Bring the Kids to an Outdoor Exhibit Celebration: Art in the Wild
Museum Offers Unusual Outdoor Exhibit Celebration
Cornwall, NY - The Hudson Highlands Nature Museum is holding a celebration of Art in the Wild, Naturally Inspired Trailside Creations, an outdoor art exhibit, on Saturday, July 13 from 10 a.m. – 2 p.m. at the Outdoor Discovery Center.
Art in the Wild is 12-artist installations around the Museum’s Pond Trail. The theme is Cycles and the artists have interpreted this in many engaging ways from large over-size insects to spare porcelain flags, hidden birdbaths, mysterious deer heads to an inviting circle of hand-painted stumps to rest on. There are performances and a dance event scheduled during the four-month duration. The purpose of the project is to help people deepen the appreciation of the relationship between art and the natural world.
Rustic artist Daniel Mack of Warwick is the curator. “An art exhibit, outdoors at a Nature Center is that magic combination of the man-made object in contact with the relentless forces of weather, light, rain, animals. It takes art from the prison of the gallery and plunges it into the turmoil of everyday life. The exhibit is never the same from visit to visit.”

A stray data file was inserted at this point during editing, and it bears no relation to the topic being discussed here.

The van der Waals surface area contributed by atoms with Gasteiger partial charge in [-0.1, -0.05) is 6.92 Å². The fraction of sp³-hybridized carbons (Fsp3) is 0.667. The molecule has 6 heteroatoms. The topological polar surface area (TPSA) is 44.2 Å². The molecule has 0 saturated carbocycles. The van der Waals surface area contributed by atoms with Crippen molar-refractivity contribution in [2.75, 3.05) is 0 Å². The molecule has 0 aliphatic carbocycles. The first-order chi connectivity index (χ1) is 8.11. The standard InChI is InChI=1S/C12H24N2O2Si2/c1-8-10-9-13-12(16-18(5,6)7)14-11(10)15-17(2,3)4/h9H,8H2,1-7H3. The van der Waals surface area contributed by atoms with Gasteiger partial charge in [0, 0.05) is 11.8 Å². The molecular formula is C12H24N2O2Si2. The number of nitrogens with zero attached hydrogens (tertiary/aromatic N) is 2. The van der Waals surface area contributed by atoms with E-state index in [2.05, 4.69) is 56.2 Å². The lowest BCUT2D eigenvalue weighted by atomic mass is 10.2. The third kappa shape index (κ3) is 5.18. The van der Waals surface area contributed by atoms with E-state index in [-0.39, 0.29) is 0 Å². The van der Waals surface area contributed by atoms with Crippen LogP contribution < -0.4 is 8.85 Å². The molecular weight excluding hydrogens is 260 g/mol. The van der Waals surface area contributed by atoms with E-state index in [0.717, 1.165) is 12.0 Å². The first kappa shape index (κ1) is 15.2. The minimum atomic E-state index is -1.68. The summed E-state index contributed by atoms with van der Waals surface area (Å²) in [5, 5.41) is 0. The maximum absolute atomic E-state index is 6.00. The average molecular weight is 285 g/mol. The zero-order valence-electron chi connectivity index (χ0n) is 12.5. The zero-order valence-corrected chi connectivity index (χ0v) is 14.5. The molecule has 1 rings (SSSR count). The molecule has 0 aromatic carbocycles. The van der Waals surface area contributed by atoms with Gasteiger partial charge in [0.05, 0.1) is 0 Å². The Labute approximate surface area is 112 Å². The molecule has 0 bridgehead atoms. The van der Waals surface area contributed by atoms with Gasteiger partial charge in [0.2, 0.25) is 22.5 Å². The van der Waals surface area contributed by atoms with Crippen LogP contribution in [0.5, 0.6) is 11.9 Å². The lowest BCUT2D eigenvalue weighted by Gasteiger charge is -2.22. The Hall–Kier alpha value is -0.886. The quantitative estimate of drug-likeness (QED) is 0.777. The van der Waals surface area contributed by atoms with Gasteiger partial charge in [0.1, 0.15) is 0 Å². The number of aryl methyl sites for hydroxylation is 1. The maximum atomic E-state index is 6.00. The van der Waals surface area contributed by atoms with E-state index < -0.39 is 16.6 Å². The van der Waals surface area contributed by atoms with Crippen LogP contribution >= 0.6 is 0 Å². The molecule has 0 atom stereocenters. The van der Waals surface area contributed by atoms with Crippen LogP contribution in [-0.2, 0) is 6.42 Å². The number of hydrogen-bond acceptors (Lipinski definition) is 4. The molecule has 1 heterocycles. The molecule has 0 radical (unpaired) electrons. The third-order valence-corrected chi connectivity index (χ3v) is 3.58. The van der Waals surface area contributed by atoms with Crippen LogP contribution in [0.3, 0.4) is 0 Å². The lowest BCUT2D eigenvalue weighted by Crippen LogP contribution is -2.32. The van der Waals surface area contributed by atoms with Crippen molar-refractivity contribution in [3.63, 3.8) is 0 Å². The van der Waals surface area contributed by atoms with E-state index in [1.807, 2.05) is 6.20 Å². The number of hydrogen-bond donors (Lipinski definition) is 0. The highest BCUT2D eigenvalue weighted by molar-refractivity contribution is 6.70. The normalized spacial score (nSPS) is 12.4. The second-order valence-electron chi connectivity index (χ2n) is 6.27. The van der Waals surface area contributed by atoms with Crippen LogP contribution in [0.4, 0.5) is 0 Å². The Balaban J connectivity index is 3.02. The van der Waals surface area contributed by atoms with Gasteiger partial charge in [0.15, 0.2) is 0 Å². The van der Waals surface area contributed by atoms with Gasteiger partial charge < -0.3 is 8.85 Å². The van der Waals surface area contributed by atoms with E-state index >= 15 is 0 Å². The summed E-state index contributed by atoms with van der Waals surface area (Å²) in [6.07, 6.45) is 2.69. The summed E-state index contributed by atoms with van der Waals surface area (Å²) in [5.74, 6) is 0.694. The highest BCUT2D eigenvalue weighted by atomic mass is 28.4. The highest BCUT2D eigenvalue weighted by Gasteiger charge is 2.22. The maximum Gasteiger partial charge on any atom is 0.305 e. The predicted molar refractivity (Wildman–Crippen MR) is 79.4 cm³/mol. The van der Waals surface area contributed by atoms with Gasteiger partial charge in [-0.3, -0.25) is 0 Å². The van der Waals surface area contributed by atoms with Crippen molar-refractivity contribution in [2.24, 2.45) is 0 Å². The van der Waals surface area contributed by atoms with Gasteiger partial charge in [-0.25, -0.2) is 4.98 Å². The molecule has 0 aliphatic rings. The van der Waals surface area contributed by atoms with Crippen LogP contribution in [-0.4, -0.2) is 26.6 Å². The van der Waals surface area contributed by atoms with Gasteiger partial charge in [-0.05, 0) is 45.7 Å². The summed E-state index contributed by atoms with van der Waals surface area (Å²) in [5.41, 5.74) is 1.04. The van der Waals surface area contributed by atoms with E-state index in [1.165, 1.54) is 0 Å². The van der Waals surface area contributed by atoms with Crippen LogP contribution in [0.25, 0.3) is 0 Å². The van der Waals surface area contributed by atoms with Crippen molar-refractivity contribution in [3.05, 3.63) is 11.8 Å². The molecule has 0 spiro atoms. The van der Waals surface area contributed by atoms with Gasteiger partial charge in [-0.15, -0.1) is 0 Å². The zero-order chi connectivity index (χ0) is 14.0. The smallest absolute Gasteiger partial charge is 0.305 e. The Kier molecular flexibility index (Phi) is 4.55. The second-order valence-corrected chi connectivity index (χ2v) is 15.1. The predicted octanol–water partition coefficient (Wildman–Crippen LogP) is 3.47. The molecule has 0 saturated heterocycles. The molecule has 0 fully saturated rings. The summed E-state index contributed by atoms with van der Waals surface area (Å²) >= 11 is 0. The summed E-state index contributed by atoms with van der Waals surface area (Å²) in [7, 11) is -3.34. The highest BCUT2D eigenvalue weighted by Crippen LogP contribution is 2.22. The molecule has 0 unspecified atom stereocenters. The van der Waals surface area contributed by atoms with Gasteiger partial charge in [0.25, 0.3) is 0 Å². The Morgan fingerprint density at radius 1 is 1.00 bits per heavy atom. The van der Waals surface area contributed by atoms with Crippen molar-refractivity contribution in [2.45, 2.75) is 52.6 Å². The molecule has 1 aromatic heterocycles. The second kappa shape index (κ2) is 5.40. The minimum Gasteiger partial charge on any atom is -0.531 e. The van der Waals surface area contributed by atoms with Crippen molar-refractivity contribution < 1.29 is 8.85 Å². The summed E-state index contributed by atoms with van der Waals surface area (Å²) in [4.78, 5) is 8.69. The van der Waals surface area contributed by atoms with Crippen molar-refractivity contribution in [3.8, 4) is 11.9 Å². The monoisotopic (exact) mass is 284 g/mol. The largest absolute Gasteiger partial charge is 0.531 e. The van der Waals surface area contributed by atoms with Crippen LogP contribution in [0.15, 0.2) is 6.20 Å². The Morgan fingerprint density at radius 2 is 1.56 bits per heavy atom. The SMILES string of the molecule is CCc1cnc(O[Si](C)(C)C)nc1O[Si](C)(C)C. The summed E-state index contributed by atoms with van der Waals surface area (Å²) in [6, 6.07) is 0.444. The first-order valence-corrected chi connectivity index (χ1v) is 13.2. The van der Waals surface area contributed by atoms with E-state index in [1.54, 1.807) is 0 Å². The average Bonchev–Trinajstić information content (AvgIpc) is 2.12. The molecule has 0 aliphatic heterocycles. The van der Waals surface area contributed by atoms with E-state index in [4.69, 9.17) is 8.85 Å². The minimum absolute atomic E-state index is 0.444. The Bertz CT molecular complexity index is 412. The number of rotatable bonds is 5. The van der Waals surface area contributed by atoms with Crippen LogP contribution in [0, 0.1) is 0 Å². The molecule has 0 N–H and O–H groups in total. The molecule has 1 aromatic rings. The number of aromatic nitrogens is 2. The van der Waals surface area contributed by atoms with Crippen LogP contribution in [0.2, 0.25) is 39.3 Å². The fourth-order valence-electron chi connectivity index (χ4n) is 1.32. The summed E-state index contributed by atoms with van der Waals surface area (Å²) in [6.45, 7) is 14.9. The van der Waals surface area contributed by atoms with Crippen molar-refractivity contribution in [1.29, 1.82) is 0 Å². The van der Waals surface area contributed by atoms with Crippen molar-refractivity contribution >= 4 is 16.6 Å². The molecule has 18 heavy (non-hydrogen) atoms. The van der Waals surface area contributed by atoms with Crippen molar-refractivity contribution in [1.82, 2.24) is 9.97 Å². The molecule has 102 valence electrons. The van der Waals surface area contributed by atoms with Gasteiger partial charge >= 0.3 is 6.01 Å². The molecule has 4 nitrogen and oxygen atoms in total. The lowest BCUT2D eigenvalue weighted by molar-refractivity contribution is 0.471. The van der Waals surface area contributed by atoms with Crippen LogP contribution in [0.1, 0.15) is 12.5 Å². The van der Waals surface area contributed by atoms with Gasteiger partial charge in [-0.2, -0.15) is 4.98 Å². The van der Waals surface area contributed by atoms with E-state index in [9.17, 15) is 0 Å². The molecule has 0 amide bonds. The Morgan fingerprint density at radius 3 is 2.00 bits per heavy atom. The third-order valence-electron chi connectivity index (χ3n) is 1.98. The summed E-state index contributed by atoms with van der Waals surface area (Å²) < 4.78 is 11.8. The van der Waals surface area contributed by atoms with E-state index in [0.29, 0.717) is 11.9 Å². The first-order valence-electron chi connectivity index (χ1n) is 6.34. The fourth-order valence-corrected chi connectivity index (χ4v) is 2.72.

Participants include: Tim Gallagher, Najim Chechen, Jim Caufield, Cary Baker, Charnan Lewis, Hildreth Potts, Riva Weinstein, Linda Byrne, Jean-Marc Superville-Sovak, Philip Monteleoni, Amy Lewis, Julie Lyon and the Friends of Dirt Charter School. Most are from Orange County, some from Ulster, Dutchess, one from Putnam, Manhattan and Harrisburg, PA
Art In The Wild runs through August 31, 2014 at the Hudson Highlands Nature Museum’s Outdoor Discovery Center, on Muser Drive, across from 174 Angola Road in Cornwall, NY.
This program is funded, in part, by Orange County Tourism and the County of Orange through its 2013-14 County of Orange Grant program. “We are pleased that the County is helping to celebrate art and nature through this unique project,” says Jackie Grant, Executive Director of the Museum.
Photo Caption: Giant Praying Mantis with a bobbing head by Otisville sculptor Najim Chechen. Entirely made from recycled odd parts. Photo by George Potanovic, jr.